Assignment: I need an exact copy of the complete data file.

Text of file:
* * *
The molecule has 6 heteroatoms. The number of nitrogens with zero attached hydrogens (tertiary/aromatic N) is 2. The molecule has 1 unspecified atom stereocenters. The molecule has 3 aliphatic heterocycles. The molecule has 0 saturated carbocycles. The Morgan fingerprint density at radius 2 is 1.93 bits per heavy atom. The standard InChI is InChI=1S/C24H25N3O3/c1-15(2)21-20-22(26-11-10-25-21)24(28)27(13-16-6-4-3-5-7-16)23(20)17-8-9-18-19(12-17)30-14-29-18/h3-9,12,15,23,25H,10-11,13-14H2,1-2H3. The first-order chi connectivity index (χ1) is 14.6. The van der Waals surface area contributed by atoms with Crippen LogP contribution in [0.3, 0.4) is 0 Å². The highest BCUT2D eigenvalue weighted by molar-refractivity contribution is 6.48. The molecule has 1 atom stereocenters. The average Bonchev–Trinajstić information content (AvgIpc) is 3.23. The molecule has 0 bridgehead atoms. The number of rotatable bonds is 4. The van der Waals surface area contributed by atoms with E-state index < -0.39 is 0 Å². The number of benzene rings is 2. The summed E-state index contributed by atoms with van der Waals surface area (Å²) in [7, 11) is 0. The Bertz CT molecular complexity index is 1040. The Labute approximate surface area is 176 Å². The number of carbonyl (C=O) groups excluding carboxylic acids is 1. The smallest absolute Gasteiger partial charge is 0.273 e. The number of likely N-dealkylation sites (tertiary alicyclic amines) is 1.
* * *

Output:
The molecule has 6 heteroatoms. The number of nitrogens with zero attached hydrogens (tertiary/aromatic N) is 2. The molecule has 1 unspecified atom stereocenters. The molecule has 3 aliphatic heterocycles. The molecule has 0 saturated carbocycles. The Morgan fingerprint density at radius 2 is 1.93 bits per heavy atom. The standard InChI is InChI=1S/C24H25N3O3/c1-15(2)21-20-22(26-11-10-25-21)24(28)27(13-16-6-4-3-5-7-16)23(20)17-8-9-18-19(12-17)30-14-29-18/h3-9,12,15,23,25H,10-11,13-14H2,1-2H3. The first-order chi connectivity index (χ1) is 14.6. The van der Waals surface area contributed by atoms with Crippen LogP contribution in [0.3, 0.4) is 0 Å². The highest BCUT2D eigenvalue weighted by molar-refractivity contribution is 6.48. The molecule has 1 atom stereocenters. The average Bonchev–Trinajstić information content (AvgIpc) is 3.23. The molecule has 0 bridgehead atoms. The number of rotatable bonds is 4. The van der Waals surface area contributed by atoms with E-state index < -0.39 is 0 Å². The number of benzene rings is 2. The summed E-state index contributed by atoms with van der Waals surface area (Å²) in [7, 11) is 0. The Bertz CT molecular complexity index is 1040. The Labute approximate surface area is 176 Å². The number of carbonyl (C=O) groups excluding carboxylic acids is 1. The smallest absolute Gasteiger partial charge is 0.273 e. The number of likely N-dealkylation sites (tertiary alicyclic amines) is 1.